He said he then pulled up his shirt to reveal his badge, and when Furey dropped the machete, attempted to apprehend him. At this point, the Campus Police officer showed up.
Furey was refused at police headquarters because of the injuries to his head and knees and was taken to Hahnemann University Hospital.
Furey said while there, the Temple police officers who accompanied him refused to call his parents, telling him they don’t call phone numbers with the area code 610.
His parents found out a day later, when police called Andrew Haff, Furey’s friend, who then called his parents.
Furey was charged with aggravated assault, possession of an instrument of crime with intent, terroristic threats with intent to terrorize another, simple assault and reckless endangerment. The case is still open, so the district attorney’s office could not comment.
Meanwhile, his problems with Temple had just begun. After multiple postponements, a UDC hearing ended with Furey being expelled for violating the Temple student code of conduct.
Furey said the panel members, Temple faculty and students, did not seem interested in fairness.
“[The hearing] was one of the most biased things ever. It wasn’t a hearing. They had already made up their minds,” he said.
One of the panel members, English professor Keith Gumery, questioned Furey’s argument that he was afraid the group approaching him was a gang.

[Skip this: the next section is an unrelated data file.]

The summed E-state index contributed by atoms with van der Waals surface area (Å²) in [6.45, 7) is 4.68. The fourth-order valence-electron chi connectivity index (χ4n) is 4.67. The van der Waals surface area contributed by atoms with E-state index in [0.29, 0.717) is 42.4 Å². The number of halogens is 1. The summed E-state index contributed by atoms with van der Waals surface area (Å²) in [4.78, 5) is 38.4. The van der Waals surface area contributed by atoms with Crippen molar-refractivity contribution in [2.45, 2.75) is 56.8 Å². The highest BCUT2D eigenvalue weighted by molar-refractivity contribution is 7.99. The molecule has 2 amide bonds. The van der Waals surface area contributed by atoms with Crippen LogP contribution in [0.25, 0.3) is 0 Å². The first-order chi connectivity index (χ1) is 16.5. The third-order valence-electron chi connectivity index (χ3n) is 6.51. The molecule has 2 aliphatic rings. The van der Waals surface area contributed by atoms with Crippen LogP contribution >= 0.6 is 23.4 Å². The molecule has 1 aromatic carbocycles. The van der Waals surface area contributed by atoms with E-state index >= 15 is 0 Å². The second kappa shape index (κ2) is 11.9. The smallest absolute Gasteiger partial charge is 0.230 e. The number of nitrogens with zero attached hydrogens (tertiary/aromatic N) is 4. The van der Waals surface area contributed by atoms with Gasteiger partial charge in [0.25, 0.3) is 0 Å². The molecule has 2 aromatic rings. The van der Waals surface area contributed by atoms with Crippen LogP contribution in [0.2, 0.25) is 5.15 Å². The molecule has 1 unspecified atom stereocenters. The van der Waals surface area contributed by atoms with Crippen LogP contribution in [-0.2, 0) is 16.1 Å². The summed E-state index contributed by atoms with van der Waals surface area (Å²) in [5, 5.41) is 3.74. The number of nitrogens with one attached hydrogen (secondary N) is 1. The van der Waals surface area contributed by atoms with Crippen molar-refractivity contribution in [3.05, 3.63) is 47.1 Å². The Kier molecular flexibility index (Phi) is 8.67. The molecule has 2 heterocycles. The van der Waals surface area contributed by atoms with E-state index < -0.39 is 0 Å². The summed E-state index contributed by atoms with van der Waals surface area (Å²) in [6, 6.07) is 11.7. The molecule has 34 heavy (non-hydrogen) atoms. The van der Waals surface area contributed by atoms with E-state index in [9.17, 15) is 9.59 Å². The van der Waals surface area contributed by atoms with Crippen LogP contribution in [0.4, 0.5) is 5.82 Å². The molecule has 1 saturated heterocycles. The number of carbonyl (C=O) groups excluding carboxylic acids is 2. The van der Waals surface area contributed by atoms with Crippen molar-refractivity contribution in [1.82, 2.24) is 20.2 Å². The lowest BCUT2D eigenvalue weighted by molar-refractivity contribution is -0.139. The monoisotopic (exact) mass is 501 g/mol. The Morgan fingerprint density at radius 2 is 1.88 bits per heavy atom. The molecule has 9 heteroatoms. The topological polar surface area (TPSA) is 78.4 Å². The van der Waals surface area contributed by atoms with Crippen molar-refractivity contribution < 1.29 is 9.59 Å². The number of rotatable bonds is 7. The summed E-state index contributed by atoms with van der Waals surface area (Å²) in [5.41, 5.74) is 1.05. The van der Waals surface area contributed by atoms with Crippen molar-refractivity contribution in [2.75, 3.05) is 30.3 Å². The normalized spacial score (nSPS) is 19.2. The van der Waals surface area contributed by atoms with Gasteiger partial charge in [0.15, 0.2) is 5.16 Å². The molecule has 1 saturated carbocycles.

“Could you define a gang for me, what you believe a gang to be?” Gumery asked.
“A group of criminals with the same allegiance and mindset,” Furey answered.
“So if they were a group of friends who’d been to a club and were wearing board shorts and Hawaiian shirts, you would see them … as being a gang?” Gumery asked.
Later, Gumery questioned Fisher’s need to get into his room.
“Could you have gone to stay with someone else that night, or did you really need to get into it that night?” Gumery asked. “Was there something you needed that night at 3:30 in the morning?”
“My bed,” Fisher said.
Missing from the meeting were Anderson, Segars, and Robinson, Wolfe’s companions that night. Also missing were the officers who accompanied Furey to the 22nd District, the Roundhouse and then to Hahnemann.
Furey’s mother, Margaret Boyce-Furey, said those five witnesses were crucial to his argument that Furey was not in the wrong.
According to the Temple hearing transcript, Robinson did not want to be in the hearing. Since he was not a Temple student, he could not be compelled to attend. Both Segars and Anderson refused to attend (it is not specified which of the two refused), and the other never responded.
Another discrepancy between the two stories is Wolfe’s vehicle. Furey said Wolfe and his friends were walking down the street before the altercation, while Wolfe said he was in a vehicle. This has added to the Furey’s suspicion that Wolfe’s story doesn’t check out.
Anderson, Segars, and Robinson had attended a party at 1727 Monument St. on April 5, 2008.
At the UDC hearing, Wolfe said he drove from the 16th District up to Monument Street to pick up his friends from the party shortly before the incident occurred at 3:30 a.m.
The Furey family said they are appealing the decision to expel him from Temple.
Temple officials said they do not comment on disciplinary actions.
Travis Wolfe has referred questions to the police press office.
Stephen Zook can be reached at firstname.lastname@example.org.